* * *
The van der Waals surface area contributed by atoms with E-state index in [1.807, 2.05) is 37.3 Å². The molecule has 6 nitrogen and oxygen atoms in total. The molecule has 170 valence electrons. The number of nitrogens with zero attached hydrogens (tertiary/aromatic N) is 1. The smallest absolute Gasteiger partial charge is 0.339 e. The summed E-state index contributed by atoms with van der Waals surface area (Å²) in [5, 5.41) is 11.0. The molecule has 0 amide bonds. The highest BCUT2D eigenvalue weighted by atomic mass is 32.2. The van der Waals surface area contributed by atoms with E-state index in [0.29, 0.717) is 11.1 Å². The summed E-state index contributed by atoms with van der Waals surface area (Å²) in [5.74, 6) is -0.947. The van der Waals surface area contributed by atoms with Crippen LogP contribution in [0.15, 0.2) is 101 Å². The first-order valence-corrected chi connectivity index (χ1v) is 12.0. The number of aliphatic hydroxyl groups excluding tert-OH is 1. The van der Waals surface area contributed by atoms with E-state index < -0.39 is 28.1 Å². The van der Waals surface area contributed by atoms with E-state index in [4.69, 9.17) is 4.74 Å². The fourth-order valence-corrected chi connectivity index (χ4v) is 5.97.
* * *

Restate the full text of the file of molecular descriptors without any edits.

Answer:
The van der Waals surface area contributed by atoms with E-state index in [1.807, 2.05) is 37.3 Å². The molecule has 6 nitrogen and oxygen atoms in total. The molecule has 170 valence electrons. The number of nitrogens with zero attached hydrogens (tertiary/aromatic N) is 1. The smallest absolute Gasteiger partial charge is 0.339 e. The summed E-state index contributed by atoms with van der Waals surface area (Å²) in [5, 5.41) is 11.0. The molecule has 0 amide bonds. The highest BCUT2D eigenvalue weighted by atomic mass is 32.2. The van der Waals surface area contributed by atoms with E-state index in [0.29, 0.717) is 11.1 Å². The summed E-state index contributed by atoms with van der Waals surface area (Å²) in [5.74, 6) is -0.947. The van der Waals surface area contributed by atoms with Crippen LogP contribution in [0.15, 0.2) is 101 Å². The first-order valence-corrected chi connectivity index (χ1v) is 12.0. The number of aliphatic hydroxyl groups excluding tert-OH is 1. The van der Waals surface area contributed by atoms with E-state index < -0.39 is 28.1 Å². The van der Waals surface area contributed by atoms with E-state index in [4.69, 9.17) is 4.74 Å². The fourth-order valence-corrected chi connectivity index (χ4v) is 5.97.